Access to treatments

Emily Crossley's ISPOR Blog

5th November 2019

Being a graduate of Modern History, the thought of getting familiar with spreadsheets is something that has always terrified me. And I never – in my wildest dreams – believed I would actually get excited by one. But that’s exactly what has happened in the last few months and it’s the reason why I’m in Copenhagen this week for the ISPOR conference. 

ISPOR is the go-to conference for those who work in Health Technology Assessment – by which I mean the people who work out whether or not newly approved medicines offer value for money. This is a very tricky question to answer and it’s one that has plagued the rare disease and DMD communities. 

In 2014, a drug called Translarna (then Ataluren) was given Conditional Marketing Authorisation (CMA) by the European Medicines Agency. Families living in the UK celebrated – this was the first approved drug to treat a subsection of the boys with the devastating muscle wasting disease, Duchenne Muscular Dystrophy. The label on the drug meant you could take it from the age of five, until you lost ambulation. However it took the National Institute for Clinical Excellence (NICE), the body that reviews new drugs for cost effectiveness in England, more than two and half years to make the decision on whether or not to the fund the drug. In that time, boys who were walking and eligible for the drug, stopped walking and became ineligible. A doorway to hope slammed shut in their faces. And I knew in that moment there was something worse than having no drug approved for your disease. And that was having a drug that had been approved for use as safe and effective but that was locked away in a cupboard because no-one could work out how to pay for it. 

So Fleur Chandler came up with a fantastic idea. To get competing companies to work together and build TOGETHER the evidence base they would need to take to bodies like NICE, and give them the strongest possible chance of proving the cost effectiveness of their drugs.

And so Project HERCULES was born.

We now have NINE industry partners.

We have completed most of our workstreams.

And this is where the spreadsheet comes in – in the form of a fully comprehensive economic model that can be tailored to any specific product. It has taken two years to build and is based on two years worth of hard work, collaboration and gathering data.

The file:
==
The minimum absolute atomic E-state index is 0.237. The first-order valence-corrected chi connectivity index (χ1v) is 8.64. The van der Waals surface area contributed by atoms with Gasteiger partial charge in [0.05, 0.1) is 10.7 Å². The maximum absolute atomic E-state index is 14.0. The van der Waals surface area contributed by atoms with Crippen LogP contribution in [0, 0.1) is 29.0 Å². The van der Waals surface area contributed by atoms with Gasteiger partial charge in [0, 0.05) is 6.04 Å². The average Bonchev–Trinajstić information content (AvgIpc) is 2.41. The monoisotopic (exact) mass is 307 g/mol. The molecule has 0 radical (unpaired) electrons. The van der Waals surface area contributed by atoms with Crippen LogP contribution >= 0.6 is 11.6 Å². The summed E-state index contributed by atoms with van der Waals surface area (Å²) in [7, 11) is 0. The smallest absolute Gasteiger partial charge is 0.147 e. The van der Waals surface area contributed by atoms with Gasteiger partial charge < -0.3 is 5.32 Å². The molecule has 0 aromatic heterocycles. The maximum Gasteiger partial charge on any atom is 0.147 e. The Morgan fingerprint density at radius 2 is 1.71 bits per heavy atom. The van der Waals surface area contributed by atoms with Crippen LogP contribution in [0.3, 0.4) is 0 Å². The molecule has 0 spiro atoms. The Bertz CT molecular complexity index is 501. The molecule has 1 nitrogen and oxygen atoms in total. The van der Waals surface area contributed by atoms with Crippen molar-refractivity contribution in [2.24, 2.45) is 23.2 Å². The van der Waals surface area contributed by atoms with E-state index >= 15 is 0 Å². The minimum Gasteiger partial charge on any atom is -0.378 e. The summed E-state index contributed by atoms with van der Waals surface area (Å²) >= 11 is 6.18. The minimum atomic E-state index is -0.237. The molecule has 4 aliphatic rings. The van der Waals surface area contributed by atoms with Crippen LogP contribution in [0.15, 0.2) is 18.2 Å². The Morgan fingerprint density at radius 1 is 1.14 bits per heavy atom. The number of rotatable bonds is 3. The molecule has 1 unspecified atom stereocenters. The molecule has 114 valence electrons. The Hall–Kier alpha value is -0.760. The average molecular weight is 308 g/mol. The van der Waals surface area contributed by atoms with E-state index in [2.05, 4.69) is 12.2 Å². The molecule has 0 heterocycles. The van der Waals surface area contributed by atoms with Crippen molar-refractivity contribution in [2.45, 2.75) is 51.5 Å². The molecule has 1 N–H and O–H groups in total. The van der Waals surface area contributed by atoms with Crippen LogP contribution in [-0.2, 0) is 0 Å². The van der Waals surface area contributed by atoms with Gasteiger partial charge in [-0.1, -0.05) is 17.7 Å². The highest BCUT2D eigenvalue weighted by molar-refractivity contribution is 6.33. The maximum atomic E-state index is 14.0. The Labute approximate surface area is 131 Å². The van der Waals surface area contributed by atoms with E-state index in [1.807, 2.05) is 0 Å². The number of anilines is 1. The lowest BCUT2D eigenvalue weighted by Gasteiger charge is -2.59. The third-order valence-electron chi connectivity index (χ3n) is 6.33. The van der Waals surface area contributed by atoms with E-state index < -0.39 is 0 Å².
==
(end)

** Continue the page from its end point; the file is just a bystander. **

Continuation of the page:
We’ve also defined a new disease progression model that really describes the patient experience of the disease.

We’re finalising a new Quality of Life Instrument to better capture the impact of a progressive paediatric disease.

And we’ve embarked on a new Burden Of Illness study to properly measure the devastating impact of this disease. 

So now you can see why I’m suddenly interested in spreadsheets; But please don’t’ just take my word for it. Last month, we presented our work to a panel of independent experts. Here’s what Professor Alan Brennan Professor of Health Economics and Decision Modelling had to say: “The work you are doing is inspiring … the commitment and the whole style of the approach is unusual, impressive and beautiful”.


What is Duchenne Muscular Dystrophy?

Duchenne muscular dystrophy (DMD) is the most common fatal genetic disease diagnosed in childhood. Children born with DMD cannot produce the protein dystrophin which is vital for muscle strength and function. Muscle weakness starts in early childhood. Many use a wheelchair by around the age of 12. As deterioration continues it leads to paralysis and early death, often in their 20s. It almost exclusively affects boys. There is no treatment or cure. In the UK there are around 2,500 boys affected and around 300, 000 worldwide. It is classified as a rare disease.

Who are Duchenne UK?

Duchenne UK is a lean, ambitious and highly focused charity with a clear vision: to fund and accelerate treatments and a cure for Duchenne muscular dystrophy.

We are investing millions of pounds in research right now to bring treatments and a cure to help this generation. Duchenne UK is the largest funder of DMD research in the UK. We are also committed to accelerating the pace of research. 90p in every £1 raised is committed to research.

Our president is HRH The Duchess of Cornwall. Our patrons include the broadcasters Krishnan Guru-Murthy and Mary Nightingale, and the sports stars Owen Farrell, Kris Radlinski and Andy Farrell. 

We need your help, because we need to keep funding promising new research.

How to donate?

Duchenne UK is entirely reliant on donations to fund research for treatments and a cure to DMD. This can be done via:

  • Direct Debit – Duchenne Direct
  • Individual Donation – Donate
  • If you are a family or friend affected by DMD you can set up your own fund with Duchenne UK – Family and Friend Funds
  • Take part in one of our fundraising events – Events
  • Text DUCHENNE to 70085 to donate £5. This costs £5 plus a std rate msg.

For more information visit www.duchenneuk.org


Published on 11 May 2019

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